It is all well and good to believe that you will know it when you find it, that it will be so obvious you could not miss it.
You’ve been down that road before, and on several occasions were certain that you’d found it in her face, or hers, in her smile, or her laugh, or one of their soft touches and caresses.
You were wrong each time, a facsimile at best, an avatar if you wish, so you are determined to be prepared this time, for there must be a this time you are certain.
You have read all the best books, consulted on the internet, careful to sort the wheat from the chaff, skimmed the cream of the offerings, and have practiced reading the tea leaves.
You dare not miss it so you maintain a high level of vigilance and a focus that is not easily interrupted, ready to spring, but know that it defies logic, that the mind is useless in its presence, and that it is the heart not the head that feels true love.
George Harrison said that if you don’t know where you are going, any road will take you there, and on reflection it was obvious he was correct.. Today, rising from the cushion, the four vows recited, Buddha put back on his small altar, Harrison’s words echoed loudly for he understood in a moment what it has taken me years to grasp, for all roads lead to enlightenment if you simply stop searching for it. Somewhere the spirit of our departed George was laughing with me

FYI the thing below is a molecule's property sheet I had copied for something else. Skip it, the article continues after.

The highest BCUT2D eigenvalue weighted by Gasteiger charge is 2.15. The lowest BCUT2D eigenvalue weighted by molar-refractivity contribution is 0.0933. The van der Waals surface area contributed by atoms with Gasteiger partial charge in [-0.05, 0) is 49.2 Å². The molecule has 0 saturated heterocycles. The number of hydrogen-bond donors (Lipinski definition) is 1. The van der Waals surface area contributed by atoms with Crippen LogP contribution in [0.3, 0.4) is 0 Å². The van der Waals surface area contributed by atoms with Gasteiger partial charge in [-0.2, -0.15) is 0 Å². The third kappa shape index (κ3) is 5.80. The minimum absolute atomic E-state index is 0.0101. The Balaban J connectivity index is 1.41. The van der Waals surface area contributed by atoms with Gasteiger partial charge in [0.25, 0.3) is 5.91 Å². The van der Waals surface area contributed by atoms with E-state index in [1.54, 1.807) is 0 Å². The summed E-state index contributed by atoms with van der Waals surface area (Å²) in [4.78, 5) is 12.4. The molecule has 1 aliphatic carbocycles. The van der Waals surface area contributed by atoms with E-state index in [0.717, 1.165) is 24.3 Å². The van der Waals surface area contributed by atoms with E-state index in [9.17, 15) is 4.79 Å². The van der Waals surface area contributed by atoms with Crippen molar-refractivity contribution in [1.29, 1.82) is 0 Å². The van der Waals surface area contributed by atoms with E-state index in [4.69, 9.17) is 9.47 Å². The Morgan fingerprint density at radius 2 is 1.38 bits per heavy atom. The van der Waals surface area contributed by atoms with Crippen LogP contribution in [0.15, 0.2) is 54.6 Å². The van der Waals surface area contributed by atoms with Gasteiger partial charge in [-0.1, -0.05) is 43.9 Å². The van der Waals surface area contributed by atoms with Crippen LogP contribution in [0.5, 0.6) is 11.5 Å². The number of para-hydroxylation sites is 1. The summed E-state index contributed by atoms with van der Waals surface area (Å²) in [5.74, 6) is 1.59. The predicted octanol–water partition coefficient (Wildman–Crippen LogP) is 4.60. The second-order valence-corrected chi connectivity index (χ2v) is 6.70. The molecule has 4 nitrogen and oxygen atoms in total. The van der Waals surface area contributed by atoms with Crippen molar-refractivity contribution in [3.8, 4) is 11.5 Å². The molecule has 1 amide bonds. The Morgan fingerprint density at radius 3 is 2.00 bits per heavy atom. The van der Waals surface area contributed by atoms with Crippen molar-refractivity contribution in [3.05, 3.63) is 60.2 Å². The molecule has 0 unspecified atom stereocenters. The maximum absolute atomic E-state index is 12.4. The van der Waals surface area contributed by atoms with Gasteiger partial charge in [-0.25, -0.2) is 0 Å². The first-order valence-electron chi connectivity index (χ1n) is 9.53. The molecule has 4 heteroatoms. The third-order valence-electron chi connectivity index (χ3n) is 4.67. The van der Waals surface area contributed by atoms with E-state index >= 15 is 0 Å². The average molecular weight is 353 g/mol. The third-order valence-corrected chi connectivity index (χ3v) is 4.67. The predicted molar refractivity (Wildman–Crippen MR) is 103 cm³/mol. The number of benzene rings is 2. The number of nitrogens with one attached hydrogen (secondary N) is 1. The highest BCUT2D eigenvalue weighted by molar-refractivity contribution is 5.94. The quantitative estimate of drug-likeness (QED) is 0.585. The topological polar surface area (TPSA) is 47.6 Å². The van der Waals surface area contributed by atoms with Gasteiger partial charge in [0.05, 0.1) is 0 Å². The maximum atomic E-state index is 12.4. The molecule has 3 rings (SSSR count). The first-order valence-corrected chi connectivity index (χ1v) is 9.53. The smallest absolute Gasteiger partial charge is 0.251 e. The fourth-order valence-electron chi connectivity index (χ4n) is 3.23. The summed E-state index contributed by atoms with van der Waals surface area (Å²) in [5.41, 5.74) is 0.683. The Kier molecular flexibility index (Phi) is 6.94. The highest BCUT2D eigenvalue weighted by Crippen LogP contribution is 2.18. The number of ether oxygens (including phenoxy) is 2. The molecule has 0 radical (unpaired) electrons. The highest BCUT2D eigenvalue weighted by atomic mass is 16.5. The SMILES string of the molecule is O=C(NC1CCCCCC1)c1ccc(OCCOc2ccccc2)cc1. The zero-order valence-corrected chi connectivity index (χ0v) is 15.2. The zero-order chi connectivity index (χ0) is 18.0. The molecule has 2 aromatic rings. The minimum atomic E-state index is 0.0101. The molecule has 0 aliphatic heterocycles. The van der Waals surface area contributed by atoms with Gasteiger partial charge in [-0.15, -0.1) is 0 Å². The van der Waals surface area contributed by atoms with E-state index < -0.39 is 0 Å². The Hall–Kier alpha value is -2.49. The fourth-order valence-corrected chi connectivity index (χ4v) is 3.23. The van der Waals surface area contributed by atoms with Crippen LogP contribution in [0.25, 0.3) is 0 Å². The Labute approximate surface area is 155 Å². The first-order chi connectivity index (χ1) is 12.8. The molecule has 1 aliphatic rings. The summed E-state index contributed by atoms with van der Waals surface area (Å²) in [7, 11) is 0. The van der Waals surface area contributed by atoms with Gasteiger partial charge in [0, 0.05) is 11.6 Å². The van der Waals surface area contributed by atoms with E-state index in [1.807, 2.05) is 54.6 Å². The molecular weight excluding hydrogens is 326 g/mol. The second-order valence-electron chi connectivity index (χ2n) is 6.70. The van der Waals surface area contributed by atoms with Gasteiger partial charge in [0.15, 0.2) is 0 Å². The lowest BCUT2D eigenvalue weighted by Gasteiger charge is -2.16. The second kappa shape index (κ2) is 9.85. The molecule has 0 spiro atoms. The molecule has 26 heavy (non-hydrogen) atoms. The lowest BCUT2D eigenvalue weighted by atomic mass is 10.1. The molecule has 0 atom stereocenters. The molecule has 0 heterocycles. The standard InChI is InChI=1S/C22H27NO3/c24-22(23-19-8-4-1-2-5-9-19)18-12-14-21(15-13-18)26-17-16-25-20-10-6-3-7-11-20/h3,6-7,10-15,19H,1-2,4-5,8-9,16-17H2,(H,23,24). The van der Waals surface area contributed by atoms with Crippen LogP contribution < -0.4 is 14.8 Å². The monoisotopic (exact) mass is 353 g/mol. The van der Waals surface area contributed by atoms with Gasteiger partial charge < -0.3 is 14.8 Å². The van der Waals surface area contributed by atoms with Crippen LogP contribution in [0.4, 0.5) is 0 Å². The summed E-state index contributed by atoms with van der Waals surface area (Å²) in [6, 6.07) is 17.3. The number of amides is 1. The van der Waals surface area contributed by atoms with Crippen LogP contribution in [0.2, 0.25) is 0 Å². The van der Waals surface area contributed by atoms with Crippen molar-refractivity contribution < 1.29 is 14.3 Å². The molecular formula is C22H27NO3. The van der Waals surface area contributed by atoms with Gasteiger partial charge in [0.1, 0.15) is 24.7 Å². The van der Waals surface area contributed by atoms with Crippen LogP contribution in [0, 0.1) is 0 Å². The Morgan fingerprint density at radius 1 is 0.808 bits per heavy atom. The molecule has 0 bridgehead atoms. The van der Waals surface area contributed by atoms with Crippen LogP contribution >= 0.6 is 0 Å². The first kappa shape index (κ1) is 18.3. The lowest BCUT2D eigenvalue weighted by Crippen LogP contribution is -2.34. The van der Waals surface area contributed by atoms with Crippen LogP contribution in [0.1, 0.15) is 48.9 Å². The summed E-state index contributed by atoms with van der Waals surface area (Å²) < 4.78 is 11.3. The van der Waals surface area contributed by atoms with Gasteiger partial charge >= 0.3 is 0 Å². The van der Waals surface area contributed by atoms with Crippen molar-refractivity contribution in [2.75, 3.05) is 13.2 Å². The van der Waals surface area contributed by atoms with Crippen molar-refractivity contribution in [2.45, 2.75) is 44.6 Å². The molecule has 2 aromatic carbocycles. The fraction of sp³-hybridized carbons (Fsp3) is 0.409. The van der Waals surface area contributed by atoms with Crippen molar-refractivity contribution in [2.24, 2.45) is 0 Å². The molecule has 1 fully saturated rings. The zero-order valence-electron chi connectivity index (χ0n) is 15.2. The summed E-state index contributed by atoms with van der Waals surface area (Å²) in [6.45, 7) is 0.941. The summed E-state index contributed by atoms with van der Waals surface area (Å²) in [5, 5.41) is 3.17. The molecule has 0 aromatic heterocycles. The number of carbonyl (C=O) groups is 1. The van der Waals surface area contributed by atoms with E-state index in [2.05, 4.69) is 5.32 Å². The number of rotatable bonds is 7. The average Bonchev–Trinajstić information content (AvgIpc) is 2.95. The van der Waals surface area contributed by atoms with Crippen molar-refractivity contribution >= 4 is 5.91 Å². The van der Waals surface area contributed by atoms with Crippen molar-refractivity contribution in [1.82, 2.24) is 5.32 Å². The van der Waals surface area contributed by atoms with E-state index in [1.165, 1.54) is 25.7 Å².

in this moment.
Walking down this road I would like to see a rice field golden in the morning sun with a great mountain rising behind it just around the next bend. I would settle for a town its lone Temple quiet, awaiting the morning bell, the call to sit, with maybe a cat at the base of a statue the Bodhisattva. I am ready to bow deeply to the first monk I see this day, but my reverie is broken by the barely dodged wave thrown up by city bus running late and fast down the crowded street of this upstate New York city.